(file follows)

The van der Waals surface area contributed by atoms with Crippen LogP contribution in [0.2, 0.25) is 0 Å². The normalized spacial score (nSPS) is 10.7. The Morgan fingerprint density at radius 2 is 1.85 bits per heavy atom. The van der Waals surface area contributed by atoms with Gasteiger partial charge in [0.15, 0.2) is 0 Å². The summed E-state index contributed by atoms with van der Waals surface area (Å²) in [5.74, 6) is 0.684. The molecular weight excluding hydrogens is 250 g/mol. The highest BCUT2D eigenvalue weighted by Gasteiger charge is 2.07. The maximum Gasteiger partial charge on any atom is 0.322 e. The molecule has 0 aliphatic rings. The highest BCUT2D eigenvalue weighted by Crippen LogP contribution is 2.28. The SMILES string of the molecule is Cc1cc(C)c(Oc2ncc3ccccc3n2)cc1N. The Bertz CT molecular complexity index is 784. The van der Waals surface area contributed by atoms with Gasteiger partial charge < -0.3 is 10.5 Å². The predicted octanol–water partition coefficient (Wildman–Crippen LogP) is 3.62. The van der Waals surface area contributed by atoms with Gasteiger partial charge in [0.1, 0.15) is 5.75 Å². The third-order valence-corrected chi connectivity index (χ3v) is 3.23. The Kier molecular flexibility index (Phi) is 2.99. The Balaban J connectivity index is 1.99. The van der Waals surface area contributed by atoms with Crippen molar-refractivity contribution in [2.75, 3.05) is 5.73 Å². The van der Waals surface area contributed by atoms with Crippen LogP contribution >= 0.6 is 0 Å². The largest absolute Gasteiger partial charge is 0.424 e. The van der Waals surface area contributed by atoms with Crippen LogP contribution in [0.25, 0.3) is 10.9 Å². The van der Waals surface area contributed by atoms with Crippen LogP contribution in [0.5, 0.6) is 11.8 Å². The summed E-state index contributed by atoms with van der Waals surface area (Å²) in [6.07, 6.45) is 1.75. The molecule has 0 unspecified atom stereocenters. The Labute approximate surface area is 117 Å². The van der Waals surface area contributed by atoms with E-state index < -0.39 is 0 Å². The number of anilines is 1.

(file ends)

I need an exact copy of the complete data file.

The van der Waals surface area contributed by atoms with Crippen LogP contribution in [0.2, 0.25) is 0 Å². The normalized spacial score (nSPS) is 10.7. The Morgan fingerprint density at radius 2 is 1.85 bits per heavy atom. The van der Waals surface area contributed by atoms with Gasteiger partial charge in [0.15, 0.2) is 0 Å². The summed E-state index contributed by atoms with van der Waals surface area (Å²) in [5.74, 6) is 0.684. The molecular weight excluding hydrogens is 250 g/mol. The highest BCUT2D eigenvalue weighted by Gasteiger charge is 2.07. The maximum Gasteiger partial charge on any atom is 0.322 e. The molecule has 0 aliphatic rings. The highest BCUT2D eigenvalue weighted by Crippen LogP contribution is 2.28. The SMILES string of the molecule is Cc1cc(C)c(Oc2ncc3ccccc3n2)cc1N. The Bertz CT molecular complexity index is 784. The van der Waals surface area contributed by atoms with Gasteiger partial charge < -0.3 is 10.5 Å². The predicted octanol–water partition coefficient (Wildman–Crippen LogP) is 3.62. The van der Waals surface area contributed by atoms with Gasteiger partial charge in [0.1, 0.15) is 5.75 Å². The third-order valence-corrected chi connectivity index (χ3v) is 3.23. The Kier molecular flexibility index (Phi) is 2.99. The Balaban J connectivity index is 1.99. The van der Waals surface area contributed by atoms with Crippen molar-refractivity contribution in [2.75, 3.05) is 5.73 Å². The van der Waals surface area contributed by atoms with Crippen LogP contribution >= 0.6 is 0 Å². The largest absolute Gasteiger partial charge is 0.424 e. The van der Waals surface area contributed by atoms with Crippen LogP contribution in [0.25, 0.3) is 10.9 Å². The van der Waals surface area contributed by atoms with Crippen LogP contribution in [0.5, 0.6) is 11.8 Å². The summed E-state index contributed by atoms with van der Waals surface area (Å²) in [6.07, 6.45) is 1.75. The molecule has 0 unspecified atom stereocenters. The Labute approximate surface area is 117 Å². The van der Waals surface area contributed by atoms with E-state index < -0.39 is 0 Å². The number of anilines is 1.